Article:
Thursday May 23, 2013
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Save that poor bark beetle!
If this doesn't break you up, you're a Vulcan who landed on the planet in hope of getting a part in Star Trek.
The U. S. Forest Service is doing BIG study of the effect that bark beetles might have on forest fires.
The results? Who cares? That's not the funny part. (And anyway, the results say that there is NO effect. If the tree is caught in a fire while it still has its needles, it burns better. If they all fall off, it hardly burns at all. So basically, bark beetles have no effect on fires.)
The funny part came during an interview when Robert Mangold, the U.S. Forest Service's Director of Forest Health Protection, obviously began to worry that someone might think that the Forest Service would do something to a poor innocent bark beetle.
Don't forget now, bark beetles are a "species" (well, actually about 15 species out here in the West), and heaven forbid that anyone in the Forest Service should endanger a species.
The beetles attacked 8.8 million acres of ponderosa pines in 2009, but that has slowed down to a mere 3.8 million as of 2011, (maybe because there aren't as many acres left to attack).
So what did Robert Mangold have to say when the thought that he might harm a poor innocent bark beetle seemed about to crop up?
Read it and break up.
"These are native beetles. We are not trying to eradicate these beetles. We are living with them, but when they exceed the normal level of activity, we try to mitigate."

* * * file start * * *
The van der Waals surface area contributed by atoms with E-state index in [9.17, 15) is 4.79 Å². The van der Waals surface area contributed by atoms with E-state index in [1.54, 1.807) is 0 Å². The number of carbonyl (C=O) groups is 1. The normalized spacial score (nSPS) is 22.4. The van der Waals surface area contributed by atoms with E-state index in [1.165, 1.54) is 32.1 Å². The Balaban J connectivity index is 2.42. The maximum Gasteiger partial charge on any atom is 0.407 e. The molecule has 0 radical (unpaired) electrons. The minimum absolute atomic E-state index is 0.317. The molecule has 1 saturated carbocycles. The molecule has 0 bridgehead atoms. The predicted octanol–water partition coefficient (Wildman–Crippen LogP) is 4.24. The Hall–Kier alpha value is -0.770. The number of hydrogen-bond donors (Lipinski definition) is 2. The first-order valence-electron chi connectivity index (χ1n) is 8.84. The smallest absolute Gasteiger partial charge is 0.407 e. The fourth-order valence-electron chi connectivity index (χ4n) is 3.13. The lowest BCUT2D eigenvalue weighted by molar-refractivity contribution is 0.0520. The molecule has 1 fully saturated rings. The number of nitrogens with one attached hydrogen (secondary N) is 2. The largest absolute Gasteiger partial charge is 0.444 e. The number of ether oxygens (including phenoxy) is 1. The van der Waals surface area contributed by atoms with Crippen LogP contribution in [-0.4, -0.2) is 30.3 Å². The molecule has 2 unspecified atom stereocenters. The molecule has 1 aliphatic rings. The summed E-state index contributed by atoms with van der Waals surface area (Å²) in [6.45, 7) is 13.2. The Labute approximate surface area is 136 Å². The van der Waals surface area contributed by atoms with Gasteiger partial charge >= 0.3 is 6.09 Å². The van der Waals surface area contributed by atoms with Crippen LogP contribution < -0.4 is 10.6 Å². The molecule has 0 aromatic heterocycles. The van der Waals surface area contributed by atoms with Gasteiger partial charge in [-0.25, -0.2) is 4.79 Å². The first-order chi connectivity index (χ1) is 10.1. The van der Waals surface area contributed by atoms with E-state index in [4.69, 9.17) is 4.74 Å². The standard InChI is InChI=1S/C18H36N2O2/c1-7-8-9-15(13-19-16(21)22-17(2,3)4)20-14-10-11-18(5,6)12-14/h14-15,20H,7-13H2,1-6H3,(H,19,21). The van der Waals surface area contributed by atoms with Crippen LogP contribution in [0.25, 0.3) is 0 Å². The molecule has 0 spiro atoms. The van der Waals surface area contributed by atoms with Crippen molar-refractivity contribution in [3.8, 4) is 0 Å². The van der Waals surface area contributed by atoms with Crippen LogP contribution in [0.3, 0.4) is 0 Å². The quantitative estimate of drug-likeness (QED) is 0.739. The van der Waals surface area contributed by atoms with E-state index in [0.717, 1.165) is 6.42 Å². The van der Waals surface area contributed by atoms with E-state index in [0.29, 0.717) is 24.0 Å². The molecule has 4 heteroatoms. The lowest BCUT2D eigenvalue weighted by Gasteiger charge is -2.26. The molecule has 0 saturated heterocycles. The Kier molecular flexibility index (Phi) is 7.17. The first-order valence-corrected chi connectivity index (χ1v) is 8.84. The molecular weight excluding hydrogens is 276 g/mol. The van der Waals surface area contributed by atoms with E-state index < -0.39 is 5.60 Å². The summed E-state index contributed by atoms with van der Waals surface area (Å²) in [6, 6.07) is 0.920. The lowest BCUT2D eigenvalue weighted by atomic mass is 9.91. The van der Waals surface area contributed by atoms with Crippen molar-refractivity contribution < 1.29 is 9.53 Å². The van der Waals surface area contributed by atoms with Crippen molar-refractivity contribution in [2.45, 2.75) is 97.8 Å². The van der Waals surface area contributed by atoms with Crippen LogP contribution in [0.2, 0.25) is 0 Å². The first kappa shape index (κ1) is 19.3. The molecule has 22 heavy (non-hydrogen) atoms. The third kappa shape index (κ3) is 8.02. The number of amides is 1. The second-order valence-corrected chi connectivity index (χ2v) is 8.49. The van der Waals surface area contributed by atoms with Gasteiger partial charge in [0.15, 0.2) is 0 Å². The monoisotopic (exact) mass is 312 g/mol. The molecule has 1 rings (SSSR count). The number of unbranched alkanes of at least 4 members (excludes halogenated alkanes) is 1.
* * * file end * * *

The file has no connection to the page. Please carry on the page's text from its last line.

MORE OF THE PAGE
I wonder what "mitigate" means?
Now, comes an even funnier part. And you'll have to trust me that it wasn't planned. I had just typed what you read above, and I started to scroll down in the story to see if there was anything else of interest in it. I swear to God that this is what I read:
"The federal government is spending about $100 million a year as part of its five-year strategy for tackling the beetle kill.
It includes reducing the danger of falling trees along roadways, trails and in campgrounds...."
As I said, Stand out of the way as the trees fall.
Are they going to save the trees? After all they are an endangered species.
Here's more of the plan:
"Part of the plan also includes trying to make forests more diverse in terms of tree species..."
Maybe they'll plant Pecan trees and train the beetles to eat nuts.
Got a ponderosa out front? Go kiss it goodbye.
By the way. There's a spray that you can use to save your trees. It's called Lindane.**
However, the EPA has...uh, banned its use.
On the other hand it's still approved by the FDA for use on humans.
** Seeing how things were going back in 2006, I bought a bottle of Lindane. I still have it. There are going to be some mighty surprised beetles when they attack my two pines.
If you think I was kidding about lindane still being approved for use on humans, I wasn't. Some brands of lice shampoo contain lindane. It's quite effective.
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